After we dried off a bit, we put our dusty clothes back on and headed back the way we came.
And, thankfully, we didn't run over any chickens.
When we got back to our Jeep we decided we wanted to drive to my favorite beach, Polihale. It is majestic and beautiful with rough waters and gorgeous beaches right up next to the west side of the Napali Coast. But getting there is no small task and it is the sole reason we rented a Jeep for the week. It takes 30 minutes to travel a 5 mile, poorly maintained dirt road that dumps you onto this beach (and then takes 30 minutes to get back out again). It feels like you're on an amusement park ride the whole 30 minutes as your seat belt locks you into position with every lurch and bump. Each car we passed along that road held laughing people, and we were laughing, too, at the sheer craziness of driving along such a road. And it's part of the reason why I love this beach so much.
It offers incredible views of the sunset and our plan was to sit on our towels, read our books, and wait for the sun to go down. We couldn't bring ourselves to sit for the first long while, though. It was to amazing to stand close to the water and see the rough, tall waves. It doesn't look that impressive in this next photo, but if you count, you can see 5 rows of waves all coming in at once.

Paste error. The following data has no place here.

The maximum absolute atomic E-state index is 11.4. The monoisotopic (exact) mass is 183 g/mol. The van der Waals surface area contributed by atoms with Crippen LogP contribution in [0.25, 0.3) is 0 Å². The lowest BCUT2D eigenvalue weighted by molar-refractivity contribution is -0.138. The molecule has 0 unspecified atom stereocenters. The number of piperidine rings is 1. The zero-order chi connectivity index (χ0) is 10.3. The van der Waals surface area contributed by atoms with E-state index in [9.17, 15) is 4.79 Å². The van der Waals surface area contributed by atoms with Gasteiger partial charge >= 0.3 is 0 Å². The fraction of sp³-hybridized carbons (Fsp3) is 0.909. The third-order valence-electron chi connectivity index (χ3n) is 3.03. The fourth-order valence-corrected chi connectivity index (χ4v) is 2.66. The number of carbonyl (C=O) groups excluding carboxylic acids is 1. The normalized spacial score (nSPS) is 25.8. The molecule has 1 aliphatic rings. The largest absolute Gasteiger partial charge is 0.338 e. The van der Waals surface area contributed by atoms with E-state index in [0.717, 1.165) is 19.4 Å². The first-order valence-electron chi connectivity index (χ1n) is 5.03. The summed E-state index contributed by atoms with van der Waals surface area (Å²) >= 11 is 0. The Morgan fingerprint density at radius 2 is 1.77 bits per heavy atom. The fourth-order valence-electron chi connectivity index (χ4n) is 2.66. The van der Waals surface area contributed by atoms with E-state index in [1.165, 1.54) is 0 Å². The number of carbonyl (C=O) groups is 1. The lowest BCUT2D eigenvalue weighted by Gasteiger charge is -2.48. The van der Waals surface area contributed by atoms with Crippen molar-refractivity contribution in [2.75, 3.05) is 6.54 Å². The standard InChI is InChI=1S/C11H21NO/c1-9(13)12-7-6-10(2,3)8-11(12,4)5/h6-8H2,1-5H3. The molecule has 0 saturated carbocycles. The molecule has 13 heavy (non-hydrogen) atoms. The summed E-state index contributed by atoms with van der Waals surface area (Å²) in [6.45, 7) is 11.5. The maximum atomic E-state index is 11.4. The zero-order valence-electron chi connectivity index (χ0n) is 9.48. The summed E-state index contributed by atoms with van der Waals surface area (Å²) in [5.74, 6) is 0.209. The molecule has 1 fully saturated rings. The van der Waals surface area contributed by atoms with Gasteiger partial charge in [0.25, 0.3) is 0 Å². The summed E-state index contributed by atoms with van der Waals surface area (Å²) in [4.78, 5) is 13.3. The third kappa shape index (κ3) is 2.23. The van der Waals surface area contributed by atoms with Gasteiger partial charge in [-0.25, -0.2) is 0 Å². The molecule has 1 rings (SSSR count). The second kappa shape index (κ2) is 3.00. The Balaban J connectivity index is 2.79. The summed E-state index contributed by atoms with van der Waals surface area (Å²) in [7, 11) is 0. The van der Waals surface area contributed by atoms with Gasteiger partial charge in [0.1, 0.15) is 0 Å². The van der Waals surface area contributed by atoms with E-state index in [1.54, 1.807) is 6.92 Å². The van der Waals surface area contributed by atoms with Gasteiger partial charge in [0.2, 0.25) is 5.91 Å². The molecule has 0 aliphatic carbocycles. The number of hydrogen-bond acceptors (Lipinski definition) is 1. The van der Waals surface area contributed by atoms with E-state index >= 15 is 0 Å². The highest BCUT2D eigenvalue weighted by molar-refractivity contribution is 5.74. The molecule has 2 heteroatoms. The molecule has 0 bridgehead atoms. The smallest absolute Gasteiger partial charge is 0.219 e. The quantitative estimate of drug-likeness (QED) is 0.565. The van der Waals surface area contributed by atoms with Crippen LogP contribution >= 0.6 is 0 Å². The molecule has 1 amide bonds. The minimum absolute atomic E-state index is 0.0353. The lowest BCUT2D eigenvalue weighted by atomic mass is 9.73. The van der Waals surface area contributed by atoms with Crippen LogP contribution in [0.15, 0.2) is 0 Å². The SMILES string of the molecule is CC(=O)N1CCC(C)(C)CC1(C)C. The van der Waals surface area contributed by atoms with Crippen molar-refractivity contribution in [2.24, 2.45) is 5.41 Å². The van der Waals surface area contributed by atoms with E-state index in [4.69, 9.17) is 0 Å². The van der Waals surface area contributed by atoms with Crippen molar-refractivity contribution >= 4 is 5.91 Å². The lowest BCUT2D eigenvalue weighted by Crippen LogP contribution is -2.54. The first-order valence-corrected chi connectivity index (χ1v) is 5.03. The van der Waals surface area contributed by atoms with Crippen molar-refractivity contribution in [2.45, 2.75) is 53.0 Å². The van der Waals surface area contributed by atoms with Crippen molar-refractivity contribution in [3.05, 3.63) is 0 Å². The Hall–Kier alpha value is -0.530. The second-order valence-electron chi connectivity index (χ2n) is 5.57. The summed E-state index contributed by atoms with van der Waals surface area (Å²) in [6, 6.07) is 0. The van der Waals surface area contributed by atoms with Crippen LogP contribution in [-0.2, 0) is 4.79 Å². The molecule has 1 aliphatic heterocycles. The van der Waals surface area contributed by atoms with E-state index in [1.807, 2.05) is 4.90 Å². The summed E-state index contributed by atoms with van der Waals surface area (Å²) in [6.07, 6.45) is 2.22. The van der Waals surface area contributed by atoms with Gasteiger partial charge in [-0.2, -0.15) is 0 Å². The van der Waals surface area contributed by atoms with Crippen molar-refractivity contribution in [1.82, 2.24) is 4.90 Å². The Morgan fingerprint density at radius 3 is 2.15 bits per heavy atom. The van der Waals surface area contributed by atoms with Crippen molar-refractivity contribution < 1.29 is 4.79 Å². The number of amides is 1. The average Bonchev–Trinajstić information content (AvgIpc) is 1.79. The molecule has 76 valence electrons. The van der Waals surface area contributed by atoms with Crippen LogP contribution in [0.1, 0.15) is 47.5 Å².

There was also some kind of crazy rip current about 20 yards out from the surf that moved through the water almost parallel to the beach and was only really detectable when a seemingly random 'chosen' wave would break and start rolling towards the shore, cross its path, and then we'd see a spray of water shoot up from the rolling wave on our right and zip across the ocean until it disappeared on our left. I've never seen anything like it. It was amazing. Also a little bit scary and I stayed far away from the breaking waves. Mostly, I guess... they were big and fairly unpredictable so I could stand with my feet completely dry and then have my thighs wet when the next wave rolled in. I only made that mistake a couple of times.
Eventually we pulled our eyes away from the water and sat on our towels to soak up the last few rays of the setting sun. We made sure to sit right at the base of the sand dunes (you can see how far away they were from the surf in the picture above) to make sure we were in the clear and pulled out our books. I took my water shoes off, set them at my side, rested on my backpack, and got lost in my book. 20 minutes later Brian yelled, "it's coming!" and I looked up to see the giant wave rushing right at us. I jumped up just as the wave crashed into us, turned around in time to see Brian's phone for the split second before the wave covered it, plunged both of my hands into the water (book still in hand) and b.a.r.e.l.y grabbed his phone as it was being pulled with force back down the steep hill towards the ocean.
Phone saved. Book and towels and clothes all soaked. Water shoes all the way gone forever.
I was a little big grumpy after that (I liked those water shoes and I like being warm and dry), but it's still my favorite beach.